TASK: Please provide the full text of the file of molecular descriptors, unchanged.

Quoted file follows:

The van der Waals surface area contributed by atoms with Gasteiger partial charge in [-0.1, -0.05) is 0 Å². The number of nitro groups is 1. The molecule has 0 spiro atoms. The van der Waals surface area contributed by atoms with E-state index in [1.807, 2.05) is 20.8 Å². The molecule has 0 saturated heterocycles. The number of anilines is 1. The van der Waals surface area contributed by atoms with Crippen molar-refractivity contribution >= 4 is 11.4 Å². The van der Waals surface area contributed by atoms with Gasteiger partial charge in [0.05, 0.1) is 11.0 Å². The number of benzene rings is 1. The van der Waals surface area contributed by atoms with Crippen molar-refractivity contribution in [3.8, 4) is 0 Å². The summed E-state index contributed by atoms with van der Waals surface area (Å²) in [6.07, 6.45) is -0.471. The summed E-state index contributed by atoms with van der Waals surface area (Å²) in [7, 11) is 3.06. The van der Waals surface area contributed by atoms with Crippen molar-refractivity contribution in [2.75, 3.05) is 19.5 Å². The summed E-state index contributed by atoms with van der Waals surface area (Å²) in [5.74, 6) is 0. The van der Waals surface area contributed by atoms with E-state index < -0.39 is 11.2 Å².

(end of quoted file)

The van der Waals surface area contributed by atoms with Gasteiger partial charge in [-0.1, -0.05) is 0 Å². The number of nitro groups is 1. The molecule has 0 spiro atoms. The van der Waals surface area contributed by atoms with E-state index in [1.807, 2.05) is 20.8 Å². The molecule has 0 saturated heterocycles. The number of anilines is 1. The van der Waals surface area contributed by atoms with Crippen molar-refractivity contribution >= 4 is 11.4 Å². The van der Waals surface area contributed by atoms with Gasteiger partial charge in [0.05, 0.1) is 11.0 Å². The number of benzene rings is 1. The van der Waals surface area contributed by atoms with Crippen molar-refractivity contribution in [3.8, 4) is 0 Å². The summed E-state index contributed by atoms with van der Waals surface area (Å²) in [6.07, 6.45) is -0.471. The summed E-state index contributed by atoms with van der Waals surface area (Å²) in [7, 11) is 3.06. The van der Waals surface area contributed by atoms with Crippen molar-refractivity contribution in [2.75, 3.05) is 19.5 Å². The summed E-state index contributed by atoms with van der Waals surface area (Å²) in [5.74, 6) is 0. The van der Waals surface area contributed by atoms with E-state index < -0.39 is 11.2 Å².